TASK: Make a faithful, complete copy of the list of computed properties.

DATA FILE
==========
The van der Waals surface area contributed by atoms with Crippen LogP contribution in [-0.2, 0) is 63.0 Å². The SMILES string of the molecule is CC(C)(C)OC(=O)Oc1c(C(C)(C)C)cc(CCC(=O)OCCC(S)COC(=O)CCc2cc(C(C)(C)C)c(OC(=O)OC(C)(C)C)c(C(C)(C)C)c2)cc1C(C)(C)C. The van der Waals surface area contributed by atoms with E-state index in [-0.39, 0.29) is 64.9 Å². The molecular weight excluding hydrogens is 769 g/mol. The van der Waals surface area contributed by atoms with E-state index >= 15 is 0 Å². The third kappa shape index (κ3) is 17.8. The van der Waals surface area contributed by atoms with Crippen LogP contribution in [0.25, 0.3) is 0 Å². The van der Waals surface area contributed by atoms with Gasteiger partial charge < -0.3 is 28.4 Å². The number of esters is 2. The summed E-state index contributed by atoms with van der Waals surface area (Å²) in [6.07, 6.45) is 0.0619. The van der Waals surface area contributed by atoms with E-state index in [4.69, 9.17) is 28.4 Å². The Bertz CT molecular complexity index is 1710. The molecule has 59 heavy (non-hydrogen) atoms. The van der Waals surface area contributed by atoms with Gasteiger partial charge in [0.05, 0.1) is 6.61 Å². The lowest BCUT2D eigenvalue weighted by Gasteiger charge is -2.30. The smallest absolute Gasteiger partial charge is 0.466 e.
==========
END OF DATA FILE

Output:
The van der Waals surface area contributed by atoms with Crippen LogP contribution in [-0.2, 0) is 63.0 Å². The SMILES string of the molecule is CC(C)(C)OC(=O)Oc1c(C(C)(C)C)cc(CCC(=O)OCCC(S)COC(=O)CCc2cc(C(C)(C)C)c(OC(=O)OC(C)(C)C)c(C(C)(C)C)c2)cc1C(C)(C)C. The van der Waals surface area contributed by atoms with E-state index in [-0.39, 0.29) is 64.9 Å². The molecular weight excluding hydrogens is 769 g/mol. The van der Waals surface area contributed by atoms with E-state index >= 15 is 0 Å². The third kappa shape index (κ3) is 17.8. The van der Waals surface area contributed by atoms with Crippen LogP contribution in [0.25, 0.3) is 0 Å². The van der Waals surface area contributed by atoms with Gasteiger partial charge < -0.3 is 28.4 Å². The number of esters is 2. The summed E-state index contributed by atoms with van der Waals surface area (Å²) in [6.07, 6.45) is 0.0619. The van der Waals surface area contributed by atoms with E-state index in [4.69, 9.17) is 28.4 Å². The Bertz CT molecular complexity index is 1710. The molecule has 59 heavy (non-hydrogen) atoms. The van der Waals surface area contributed by atoms with Gasteiger partial charge in [0.05, 0.1) is 6.61 Å². The lowest BCUT2D eigenvalue weighted by Gasteiger charge is -2.30. The smallest absolute Gasteiger partial charge is 0.466 e.